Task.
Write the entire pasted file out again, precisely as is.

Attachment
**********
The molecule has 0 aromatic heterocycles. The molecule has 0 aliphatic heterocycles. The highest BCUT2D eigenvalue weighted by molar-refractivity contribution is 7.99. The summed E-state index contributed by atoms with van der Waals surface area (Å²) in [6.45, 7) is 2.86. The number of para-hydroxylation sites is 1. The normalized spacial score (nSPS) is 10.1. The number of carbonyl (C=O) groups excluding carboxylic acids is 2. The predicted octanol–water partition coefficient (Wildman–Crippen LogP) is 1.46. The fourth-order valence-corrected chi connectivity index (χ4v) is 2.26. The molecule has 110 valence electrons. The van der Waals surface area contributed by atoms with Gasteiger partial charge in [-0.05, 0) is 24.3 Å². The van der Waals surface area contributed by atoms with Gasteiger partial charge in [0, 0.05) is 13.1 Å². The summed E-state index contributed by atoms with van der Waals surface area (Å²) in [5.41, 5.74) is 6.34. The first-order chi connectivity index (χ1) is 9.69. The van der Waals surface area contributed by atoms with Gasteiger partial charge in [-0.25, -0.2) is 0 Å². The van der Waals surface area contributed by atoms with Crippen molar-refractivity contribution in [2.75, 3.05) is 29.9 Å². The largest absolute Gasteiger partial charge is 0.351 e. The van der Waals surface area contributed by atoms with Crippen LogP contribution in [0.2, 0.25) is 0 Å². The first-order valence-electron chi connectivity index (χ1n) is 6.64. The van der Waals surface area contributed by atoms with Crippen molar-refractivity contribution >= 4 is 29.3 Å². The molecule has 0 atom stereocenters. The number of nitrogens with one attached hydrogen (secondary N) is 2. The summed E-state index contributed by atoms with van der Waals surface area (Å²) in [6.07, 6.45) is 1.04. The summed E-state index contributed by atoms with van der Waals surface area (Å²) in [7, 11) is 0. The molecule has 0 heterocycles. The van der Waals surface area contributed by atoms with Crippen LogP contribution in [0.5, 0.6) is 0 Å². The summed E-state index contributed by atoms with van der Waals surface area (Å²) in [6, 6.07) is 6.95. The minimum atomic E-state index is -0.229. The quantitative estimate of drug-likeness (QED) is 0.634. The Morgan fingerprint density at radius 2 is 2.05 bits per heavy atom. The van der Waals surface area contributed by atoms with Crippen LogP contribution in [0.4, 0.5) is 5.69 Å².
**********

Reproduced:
The molecule has 0 aromatic heterocycles. The molecule has 0 aliphatic heterocycles. The highest BCUT2D eigenvalue weighted by molar-refractivity contribution is 7.99. The summed E-state index contributed by atoms with van der Waals surface area (Å²) in [6.45, 7) is 2.86. The number of para-hydroxylation sites is 1. The normalized spacial score (nSPS) is 10.1. The number of carbonyl (C=O) groups excluding carboxylic acids is 2. The predicted octanol–water partition coefficient (Wildman–Crippen LogP) is 1.46. The fourth-order valence-corrected chi connectivity index (χ4v) is 2.26. The molecule has 110 valence electrons. The van der Waals surface area contributed by atoms with Gasteiger partial charge in [-0.05, 0) is 24.3 Å². The van der Waals surface area contributed by atoms with Gasteiger partial charge in [0, 0.05) is 13.1 Å². The summed E-state index contributed by atoms with van der Waals surface area (Å²) in [5.41, 5.74) is 6.34. The first-order chi connectivity index (χ1) is 9.69. The van der Waals surface area contributed by atoms with Gasteiger partial charge in [-0.25, -0.2) is 0 Å². The van der Waals surface area contributed by atoms with Crippen molar-refractivity contribution in [2.75, 3.05) is 29.9 Å². The largest absolute Gasteiger partial charge is 0.351 e. The van der Waals surface area contributed by atoms with Crippen LogP contribution in [0.2, 0.25) is 0 Å². The first-order valence-electron chi connectivity index (χ1n) is 6.64. The van der Waals surface area contributed by atoms with Crippen molar-refractivity contribution >= 4 is 29.3 Å². The molecule has 0 atom stereocenters. The number of nitrogens with one attached hydrogen (secondary N) is 2. The summed E-state index contributed by atoms with van der Waals surface area (Å²) in [6.07, 6.45) is 1.04. The summed E-state index contributed by atoms with van der Waals surface area (Å²) in [7, 11) is 0. The molecule has 0 heterocycles. The van der Waals surface area contributed by atoms with Crippen LogP contribution in [0.5, 0.6) is 0 Å². The summed E-state index contributed by atoms with van der Waals surface area (Å²) in [6, 6.07) is 6.95. The minimum atomic E-state index is -0.229. The quantitative estimate of drug-likeness (QED) is 0.634. The Morgan fingerprint density at radius 2 is 2.05 bits per heavy atom. The van der Waals surface area contributed by atoms with Crippen LogP contribution in [0.4, 0.5) is 5.69 Å².